Via Appia

Beneath the pines of Rome, the wrinkled sibyl
will croak your future for eleven cents,
and with her finger in the dust will scribble
predictions of uncertain consequence.
But go near, fix your eyes on her immense
eyes, clear blue like the Roman sky but colder:
you’ll see yourself reflected, decades older.



St. Cecilia of Maderno

The music in the marble no one hears,
but crumpled there you catch the minor key
of wedding waltzes, while your neck drips tears
like pearls your eager husband carelessly
unfastened, as you begged him not to be
like other men, but with you fall instead
into the love that made you lose your head.




In order to confess my faithlessness
I grew her back from seed. Her limbs got knotted
into her roots, alas, and then a mess
of flowers filled her ears and mouth, and rotted,
although I drained the soil and repotted.
At last she woke; I said my piece, and she
looked up and shook her leaves, forgiving me.



Luca D’Anselmi teaches Latin and Greek. He is currently on sabbatical at the Augustinian Patristic Institute.

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10 Responses

  1. Monika Cooper

    These are wonderful and their exquisite specifics evoke the whole City around them!

    I don’t know if I like Via Appia or St. Cecilia of Maderno better. I managed to avoid the sibyl’s eyes when I was there but Via Appia was an obscure decision point for me. Now I really am decades older. I wonder what is the significance of the “eleven cents.”

    The St. Cecilia poem: pearl age! The amazing thing is, her husband listened. He caught the music that moved her, maybe at one remove: like the poet of the Grecian urn saw something better than his experience there, to intuit sweeter melodies unheard.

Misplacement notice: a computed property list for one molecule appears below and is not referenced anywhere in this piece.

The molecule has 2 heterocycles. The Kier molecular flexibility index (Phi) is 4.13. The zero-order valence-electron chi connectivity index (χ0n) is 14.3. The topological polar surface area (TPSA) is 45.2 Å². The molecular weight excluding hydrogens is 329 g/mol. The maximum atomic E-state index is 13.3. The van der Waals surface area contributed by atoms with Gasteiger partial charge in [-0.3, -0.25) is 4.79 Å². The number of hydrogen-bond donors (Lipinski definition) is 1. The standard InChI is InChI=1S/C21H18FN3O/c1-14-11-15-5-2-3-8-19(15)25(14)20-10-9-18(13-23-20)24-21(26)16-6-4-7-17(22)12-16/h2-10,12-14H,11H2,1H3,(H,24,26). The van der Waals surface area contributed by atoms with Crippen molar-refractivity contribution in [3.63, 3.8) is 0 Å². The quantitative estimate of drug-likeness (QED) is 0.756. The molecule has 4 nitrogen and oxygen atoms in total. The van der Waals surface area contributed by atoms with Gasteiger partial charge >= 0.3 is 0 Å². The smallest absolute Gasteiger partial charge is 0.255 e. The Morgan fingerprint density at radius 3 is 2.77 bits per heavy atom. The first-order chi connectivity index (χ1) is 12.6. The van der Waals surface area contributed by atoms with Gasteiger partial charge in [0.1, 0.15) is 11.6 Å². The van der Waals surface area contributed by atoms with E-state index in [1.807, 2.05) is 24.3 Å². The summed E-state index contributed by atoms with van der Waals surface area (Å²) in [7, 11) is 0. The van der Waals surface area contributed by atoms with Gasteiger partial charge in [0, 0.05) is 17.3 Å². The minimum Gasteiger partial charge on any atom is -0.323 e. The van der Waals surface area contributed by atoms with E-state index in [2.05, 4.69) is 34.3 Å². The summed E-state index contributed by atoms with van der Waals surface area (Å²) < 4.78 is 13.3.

I’ll have to keep thinking about Daphne.

  2. Nathan McKee

    O Luca, tui poemata quam pulchra sunt. Placet mihi sensum naturalis, tamquam ego ibi essem, peregrinatione Roma inspirata sunt?

  3. David Hollywood

    These are wonderfully affecting poems. Many thanks for such delicate profundity.

  4. Joseph S. Salemi

    Pagan prophecy, Christian sainthood, and classical myth — three brilliant little pieces that are perfectly faceted and polished, like gemstones.

    Moderators — the final “i” of Anselmi’s surname has been left off the large title.

  5. Margaret Coats

    The brief piece on Saint Cecilia is a touching lyric because it manages to express genuine affection between Cecilia and Valerian, as well as her overarching consecration to Christ.

  6. Adam Sedia

    These are all little gems that pack an entire story into seven lines of pentameter (semi-sonnets?). They are also finely crafted (rhyming “Sibyl” with “scribble” was particularly clever). They also make a fine use of metaphor to transform the subject into a greater theme. I think “Daphne” does this particularly well, transforming the simple watering of a wilting plant into a statement about love. Fine work!

  7. Louis Groarke

    Just wanted to say that the first poem, in particular, Via Appia, seems just lovely to me; you have managed to have naturalness of expression combined with formal structure in such a poetic way! Well-done! Interesting line-breaks…

  8. C.B. Anderson

    All three are exquisitely crafted and preternaturally conceived gems.

  9. Luca D'Anselmi

    Thank you all for your kind and thoughtful comments! They are much appreciated!


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